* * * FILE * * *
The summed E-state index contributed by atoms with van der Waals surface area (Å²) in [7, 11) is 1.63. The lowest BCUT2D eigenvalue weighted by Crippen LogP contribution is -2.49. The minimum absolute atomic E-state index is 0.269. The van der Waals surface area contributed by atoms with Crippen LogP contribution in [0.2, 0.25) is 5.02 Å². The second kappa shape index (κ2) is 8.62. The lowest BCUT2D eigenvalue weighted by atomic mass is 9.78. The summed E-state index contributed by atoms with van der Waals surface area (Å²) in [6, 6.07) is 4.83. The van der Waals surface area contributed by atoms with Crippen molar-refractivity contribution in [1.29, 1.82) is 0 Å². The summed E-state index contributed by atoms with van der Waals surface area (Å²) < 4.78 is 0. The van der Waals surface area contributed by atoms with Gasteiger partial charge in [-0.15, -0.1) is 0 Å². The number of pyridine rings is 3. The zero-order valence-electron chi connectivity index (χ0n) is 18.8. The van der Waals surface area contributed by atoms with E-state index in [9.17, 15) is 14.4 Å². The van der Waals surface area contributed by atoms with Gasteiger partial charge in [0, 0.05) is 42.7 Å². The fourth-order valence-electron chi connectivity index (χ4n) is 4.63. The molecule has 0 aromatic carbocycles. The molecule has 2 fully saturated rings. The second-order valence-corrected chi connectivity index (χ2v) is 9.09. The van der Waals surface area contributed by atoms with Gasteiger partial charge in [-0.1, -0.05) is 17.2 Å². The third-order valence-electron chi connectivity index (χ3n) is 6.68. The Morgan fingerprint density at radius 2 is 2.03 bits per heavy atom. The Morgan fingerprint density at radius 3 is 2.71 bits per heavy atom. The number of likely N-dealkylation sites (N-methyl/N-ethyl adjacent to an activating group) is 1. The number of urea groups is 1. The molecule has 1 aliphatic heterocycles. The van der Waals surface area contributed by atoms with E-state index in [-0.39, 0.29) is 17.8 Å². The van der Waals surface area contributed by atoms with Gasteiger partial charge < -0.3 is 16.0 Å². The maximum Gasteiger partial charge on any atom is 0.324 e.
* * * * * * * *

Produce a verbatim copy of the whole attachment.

The summed E-state index contributed by atoms with van der Waals surface area (Å²) in [7, 11) is 1.63. The lowest BCUT2D eigenvalue weighted by Crippen LogP contribution is -2.49. The minimum absolute atomic E-state index is 0.269. The van der Waals surface area contributed by atoms with Crippen LogP contribution in [0.2, 0.25) is 5.02 Å². The second kappa shape index (κ2) is 8.62. The lowest BCUT2D eigenvalue weighted by atomic mass is 9.78. The summed E-state index contributed by atoms with van der Waals surface area (Å²) in [6, 6.07) is 4.83. The van der Waals surface area contributed by atoms with Crippen molar-refractivity contribution in [1.29, 1.82) is 0 Å². The summed E-state index contributed by atoms with van der Waals surface area (Å²) < 4.78 is 0. The van der Waals surface area contributed by atoms with Gasteiger partial charge in [-0.15, -0.1) is 0 Å². The number of pyridine rings is 3. The zero-order valence-electron chi connectivity index (χ0n) is 18.8. The van der Waals surface area contributed by atoms with E-state index in [9.17, 15) is 14.4 Å². The van der Waals surface area contributed by atoms with Gasteiger partial charge in [0, 0.05) is 42.7 Å². The fourth-order valence-electron chi connectivity index (χ4n) is 4.63. The molecule has 0 aromatic carbocycles. The molecule has 2 fully saturated rings. The second-order valence-corrected chi connectivity index (χ2v) is 9.09. The van der Waals surface area contributed by atoms with Gasteiger partial charge in [-0.1, -0.05) is 17.2 Å². The third-order valence-electron chi connectivity index (χ3n) is 6.68. The Morgan fingerprint density at radius 2 is 2.03 bits per heavy atom. The Morgan fingerprint density at radius 3 is 2.71 bits per heavy atom. The number of likely N-dealkylation sites (N-methyl/N-ethyl adjacent to an activating group) is 1. The number of urea groups is 1. The molecule has 1 aliphatic heterocycles. The van der Waals surface area contributed by atoms with E-state index in [-0.39, 0.29) is 17.8 Å². The van der Waals surface area contributed by atoms with Gasteiger partial charge < -0.3 is 16.0 Å². The maximum Gasteiger partial charge on any atom is 0.324 e.